Picasso to Brassai, “When you have something to say, to express, any submission becomes unbearable in the long run. One must have the courage of one’s vocation and the courage to make a living from one’s vocation. The “second career” is an illusion! I was often broke too, and I always resisted any temptation to live any other way than from my painting. I too might have done drawings for satirical magazines like Juan Gris, Van Dongen, or Villon. L’Assiette au Beurre offered me eight hundred francs per drawing, but I was intent on earning my living from my painting. In the beginning, I did not sell at a high price, but I sold. My drawings, my canvases went. That’s what counts.”
Words I live by. I just came back from spending a month in Paris. I shot everyday. I shot until 4 or 5 in the morning. I started an amazing photo project with a good friend. She’s a great artist in her own right too. On my last week, I had all my digital camera’s stolen. Every single one I owned. I have no idea how I will keep working. But I will. I still have all the work I made. I still have everything I shot. Camera’s can be re-bought. But some of the moments I captured can never be re-created. And that’s what matters. The work you do. And I kept shooting. When I didn’t have my digital cameras, I shot with my Hasselblad. I shot Polaroids and around 30 rolls of film.
I am going to paraphrase an article my mother and father read to me a long time ago when I was finishing art school. They still repeat to me when I get worried about money and work. I can’t remember the original article or who wrote it. Plus, quotes are probably not exact but this was my family’s mantra.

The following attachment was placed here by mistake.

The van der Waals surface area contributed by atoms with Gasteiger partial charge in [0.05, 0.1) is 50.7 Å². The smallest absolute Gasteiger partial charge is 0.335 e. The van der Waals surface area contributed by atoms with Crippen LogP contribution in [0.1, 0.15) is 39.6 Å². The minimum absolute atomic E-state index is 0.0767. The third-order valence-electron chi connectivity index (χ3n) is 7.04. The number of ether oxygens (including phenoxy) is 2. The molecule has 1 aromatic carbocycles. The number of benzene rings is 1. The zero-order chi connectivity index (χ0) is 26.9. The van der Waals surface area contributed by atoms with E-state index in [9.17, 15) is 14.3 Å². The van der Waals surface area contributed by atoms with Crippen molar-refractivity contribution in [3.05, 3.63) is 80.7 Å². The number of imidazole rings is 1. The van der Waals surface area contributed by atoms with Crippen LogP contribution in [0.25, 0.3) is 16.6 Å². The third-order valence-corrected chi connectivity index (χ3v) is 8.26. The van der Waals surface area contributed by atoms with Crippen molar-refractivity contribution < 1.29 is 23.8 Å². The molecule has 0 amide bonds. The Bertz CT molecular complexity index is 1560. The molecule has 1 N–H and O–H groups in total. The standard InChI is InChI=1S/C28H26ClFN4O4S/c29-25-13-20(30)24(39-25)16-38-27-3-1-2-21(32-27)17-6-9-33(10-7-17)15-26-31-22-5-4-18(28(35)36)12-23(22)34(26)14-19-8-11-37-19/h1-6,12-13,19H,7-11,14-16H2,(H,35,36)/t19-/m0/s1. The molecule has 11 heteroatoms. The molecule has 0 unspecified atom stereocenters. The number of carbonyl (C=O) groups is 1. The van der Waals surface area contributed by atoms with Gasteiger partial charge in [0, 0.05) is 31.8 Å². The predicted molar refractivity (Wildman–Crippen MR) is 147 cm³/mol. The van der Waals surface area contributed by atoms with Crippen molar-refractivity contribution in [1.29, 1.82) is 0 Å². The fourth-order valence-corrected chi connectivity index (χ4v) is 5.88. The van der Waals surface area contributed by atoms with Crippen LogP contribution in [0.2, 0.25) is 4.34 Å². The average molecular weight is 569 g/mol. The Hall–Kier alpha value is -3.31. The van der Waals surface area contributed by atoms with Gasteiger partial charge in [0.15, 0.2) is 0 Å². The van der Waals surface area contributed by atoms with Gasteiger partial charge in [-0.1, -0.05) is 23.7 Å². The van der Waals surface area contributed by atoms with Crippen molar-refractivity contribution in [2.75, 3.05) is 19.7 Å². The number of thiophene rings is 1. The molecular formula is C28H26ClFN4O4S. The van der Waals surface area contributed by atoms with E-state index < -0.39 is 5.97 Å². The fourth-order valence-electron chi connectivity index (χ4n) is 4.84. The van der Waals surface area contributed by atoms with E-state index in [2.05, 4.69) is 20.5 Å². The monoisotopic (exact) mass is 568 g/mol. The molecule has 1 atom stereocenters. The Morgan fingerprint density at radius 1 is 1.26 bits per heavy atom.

“The only rule is work. The people who do all the work all the time are the ones that figure things out and get things done.”
So all I know is that you just need to work. And when times get hard, all it means is that you have to work harder and have faith. Not necessarily in a religious tone. Just trust yourself and have faith that things will work out.
And I’ll end this with yet another quote from my mother who had been a freelance designer for 30 years. “You never get a check in the mail when you want one. You always get a check in the mail when you really need one.”
What would you tell someone who is just starting out?
Never stop shooting. Never stop challenging yourself. Find a mentor. Ask as many questions as you can think of. Find honest feedback on the work you create. And most importantly, don’t be afraid of what that feedback will be. It’s how you grow. You will make a lot of bad work before you start making good work consistently. Just keep working and grow.
What are you looking forward to?
I just got back from Paris and have a bunch of work to sort through. I want to do a lot more fine art and gallery work. I have some projects I have been working on for a couple of years and some I just started. Sorry to be vague but I am in the midst of preparing. My goal is to show in galleries and work on more personal artwork.
- Website: http://nicholasiverson.com/
- Phone: 213-804-6038
- Email: firstname.lastname@example.org
- Instagram: http://instagram.com/nicholasiverson
- Facebook: https://www.facebook.com/nicholasiversonphotography/
- Other: https://www.linkedin.com/in/nicholasiverson